The bill actually created a new set of incentives – get this – to reward corporations that outsource jobs. It basically says, it basically hands out a 50 percent off coupon to companies that shut down in Youngstown and move to Mexico. They pay 21 percent rate. Corporations if you’re producing in Ohio in the United States, you move offshore, you’ll only pay 10.5 percent. It really is a 50 percent coupon off on their tax bill. Why would our government do that? Why would these special interests that run the Trump administration and the Congress possibly do that?

This tax bill, though, is far from the only threat American workers face.

Extremist judges, from the Supreme Court on, hand down decision after decision siding with corporations, choosing corporations over workers, corporations over – over – consumers, limiting workers’ power in the workplace.

The Supreme Court consistently stands on the side of large companies – companies that outsource jobs, instead of siding with workers. And it’s getting worse.

Right now more than a million and a half Americans live under the looming threat of drastic cuts to the pensions they earned over a lifetime of hard work.

Millions of Americans work long hours, but struggle to get by and don’t feel like anyone notices or cares – a feeling captured pretty well by something my friend Ohioan Rita Lewis said.

Rita is the widow of the teamster Butch Lewis and she had become an advocate herself fighting for the pensions workers earned.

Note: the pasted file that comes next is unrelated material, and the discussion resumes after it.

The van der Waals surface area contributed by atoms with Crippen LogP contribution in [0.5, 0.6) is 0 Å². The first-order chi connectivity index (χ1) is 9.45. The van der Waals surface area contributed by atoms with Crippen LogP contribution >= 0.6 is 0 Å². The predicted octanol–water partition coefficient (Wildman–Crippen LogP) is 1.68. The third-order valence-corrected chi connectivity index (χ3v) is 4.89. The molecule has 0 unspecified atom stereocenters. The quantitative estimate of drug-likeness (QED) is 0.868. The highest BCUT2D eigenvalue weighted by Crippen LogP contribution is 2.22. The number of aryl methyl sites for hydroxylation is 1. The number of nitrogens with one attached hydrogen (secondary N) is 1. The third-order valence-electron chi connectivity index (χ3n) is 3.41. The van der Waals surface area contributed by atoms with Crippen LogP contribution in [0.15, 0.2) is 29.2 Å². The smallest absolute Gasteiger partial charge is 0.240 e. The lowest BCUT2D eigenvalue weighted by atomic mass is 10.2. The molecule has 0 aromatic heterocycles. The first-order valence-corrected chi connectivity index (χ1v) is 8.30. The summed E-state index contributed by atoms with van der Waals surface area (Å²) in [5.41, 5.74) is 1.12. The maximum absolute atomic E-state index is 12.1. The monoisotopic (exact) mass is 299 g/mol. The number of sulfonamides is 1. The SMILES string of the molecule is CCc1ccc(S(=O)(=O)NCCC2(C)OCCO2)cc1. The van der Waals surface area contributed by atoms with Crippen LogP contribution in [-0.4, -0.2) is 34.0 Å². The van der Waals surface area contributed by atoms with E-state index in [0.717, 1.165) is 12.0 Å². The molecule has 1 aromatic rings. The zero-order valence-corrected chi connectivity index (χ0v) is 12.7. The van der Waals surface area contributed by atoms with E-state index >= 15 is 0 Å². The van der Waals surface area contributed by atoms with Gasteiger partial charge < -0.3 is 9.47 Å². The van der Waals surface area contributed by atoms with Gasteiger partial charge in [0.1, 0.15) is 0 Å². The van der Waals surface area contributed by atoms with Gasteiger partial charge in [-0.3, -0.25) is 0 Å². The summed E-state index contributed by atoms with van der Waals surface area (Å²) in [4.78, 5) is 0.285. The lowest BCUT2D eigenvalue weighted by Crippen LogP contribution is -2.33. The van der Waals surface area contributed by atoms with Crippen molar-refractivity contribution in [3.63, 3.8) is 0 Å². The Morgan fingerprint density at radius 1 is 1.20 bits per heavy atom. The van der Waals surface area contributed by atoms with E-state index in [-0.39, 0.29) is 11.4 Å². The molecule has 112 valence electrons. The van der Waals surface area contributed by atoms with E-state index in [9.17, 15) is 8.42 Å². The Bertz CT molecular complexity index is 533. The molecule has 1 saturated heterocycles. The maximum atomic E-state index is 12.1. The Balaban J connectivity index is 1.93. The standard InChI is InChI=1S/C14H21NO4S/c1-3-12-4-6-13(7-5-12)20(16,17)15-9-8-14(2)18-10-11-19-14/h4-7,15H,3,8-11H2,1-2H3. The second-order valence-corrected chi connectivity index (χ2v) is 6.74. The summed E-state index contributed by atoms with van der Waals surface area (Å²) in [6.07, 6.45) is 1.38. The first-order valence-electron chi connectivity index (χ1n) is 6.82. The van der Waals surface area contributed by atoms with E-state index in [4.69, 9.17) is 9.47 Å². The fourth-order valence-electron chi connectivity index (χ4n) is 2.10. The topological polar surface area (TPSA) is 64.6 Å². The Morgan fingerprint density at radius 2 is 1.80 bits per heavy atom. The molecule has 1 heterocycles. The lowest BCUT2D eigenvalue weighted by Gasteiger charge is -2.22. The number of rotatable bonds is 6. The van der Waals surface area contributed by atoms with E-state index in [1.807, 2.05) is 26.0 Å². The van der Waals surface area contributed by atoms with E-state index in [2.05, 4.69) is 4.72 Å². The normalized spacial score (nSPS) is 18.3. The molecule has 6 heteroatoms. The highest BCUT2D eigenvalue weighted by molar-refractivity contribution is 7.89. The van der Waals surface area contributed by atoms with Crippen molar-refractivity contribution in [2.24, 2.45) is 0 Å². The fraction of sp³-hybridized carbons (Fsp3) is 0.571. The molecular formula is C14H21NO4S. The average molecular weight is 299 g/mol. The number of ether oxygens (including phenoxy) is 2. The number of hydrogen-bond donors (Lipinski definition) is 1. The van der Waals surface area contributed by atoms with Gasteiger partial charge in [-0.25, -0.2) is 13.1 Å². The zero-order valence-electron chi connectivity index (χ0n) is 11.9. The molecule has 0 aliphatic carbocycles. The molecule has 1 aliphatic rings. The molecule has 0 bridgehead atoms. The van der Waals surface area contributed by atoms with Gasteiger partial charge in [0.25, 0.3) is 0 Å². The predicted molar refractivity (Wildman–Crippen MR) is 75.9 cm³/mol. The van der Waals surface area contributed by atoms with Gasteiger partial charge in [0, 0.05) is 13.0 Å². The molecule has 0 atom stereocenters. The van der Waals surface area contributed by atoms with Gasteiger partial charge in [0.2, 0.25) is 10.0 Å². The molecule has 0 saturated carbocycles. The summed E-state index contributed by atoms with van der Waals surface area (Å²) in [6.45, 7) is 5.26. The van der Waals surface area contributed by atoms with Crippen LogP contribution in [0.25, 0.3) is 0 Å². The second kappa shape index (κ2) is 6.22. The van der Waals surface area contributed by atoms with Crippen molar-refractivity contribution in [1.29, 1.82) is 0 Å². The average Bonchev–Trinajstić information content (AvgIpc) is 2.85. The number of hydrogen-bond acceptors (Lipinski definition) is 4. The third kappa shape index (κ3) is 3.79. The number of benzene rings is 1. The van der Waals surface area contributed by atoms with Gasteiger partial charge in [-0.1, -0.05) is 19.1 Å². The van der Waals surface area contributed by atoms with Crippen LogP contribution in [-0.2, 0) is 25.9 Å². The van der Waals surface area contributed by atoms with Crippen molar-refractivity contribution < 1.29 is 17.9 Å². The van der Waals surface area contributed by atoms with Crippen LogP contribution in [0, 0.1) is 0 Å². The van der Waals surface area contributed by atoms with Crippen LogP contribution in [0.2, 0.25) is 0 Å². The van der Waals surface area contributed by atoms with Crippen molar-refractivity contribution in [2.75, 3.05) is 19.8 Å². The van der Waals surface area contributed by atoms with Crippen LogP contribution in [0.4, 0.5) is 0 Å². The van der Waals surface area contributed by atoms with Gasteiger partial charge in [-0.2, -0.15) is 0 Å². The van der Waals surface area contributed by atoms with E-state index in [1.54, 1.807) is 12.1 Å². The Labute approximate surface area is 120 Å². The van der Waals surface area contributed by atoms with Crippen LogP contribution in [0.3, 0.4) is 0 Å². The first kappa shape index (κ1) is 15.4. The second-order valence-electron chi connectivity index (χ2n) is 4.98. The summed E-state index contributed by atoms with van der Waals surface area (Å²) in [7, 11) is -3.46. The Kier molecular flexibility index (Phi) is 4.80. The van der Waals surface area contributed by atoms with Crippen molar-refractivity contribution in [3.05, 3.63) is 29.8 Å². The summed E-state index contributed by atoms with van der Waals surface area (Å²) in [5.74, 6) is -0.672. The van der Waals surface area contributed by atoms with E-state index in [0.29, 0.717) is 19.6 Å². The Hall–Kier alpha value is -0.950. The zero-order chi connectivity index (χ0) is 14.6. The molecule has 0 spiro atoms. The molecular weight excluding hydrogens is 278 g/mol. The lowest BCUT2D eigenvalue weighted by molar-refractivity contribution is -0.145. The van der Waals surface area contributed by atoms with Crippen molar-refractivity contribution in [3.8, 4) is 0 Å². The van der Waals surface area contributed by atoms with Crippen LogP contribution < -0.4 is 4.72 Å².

Rita said, ‘It’s like we’re invisible.’

To the millions of American workers working too many hours for too little pay, let me tell you, you aren’t invisible to me, you are not invisible to Democratic officeholders in this country.

We see you. We hear you. We fight for you.

We fight for paid family leave. We fight for sick leave. We fight for overtime pay. We fight to give workers a say on the job. We fight to save America’s pensions. We fight for those small businesses that are helping in our pension system. We want to make it easy for everyone to save for retirement.

We work to encourage companies to invest in their greatest asset – you, the American worker. That’s what Democrats fight for on Labor Day. That’s what we’ll fight for tomorrow. That’s what we’ll fight for the rest of the year and next year too, every day throughout the year. Happy Labor Day to America’s great workforce – the American worker. Thank you so much.”

*This address was recorded Thursday, August 23, 2018.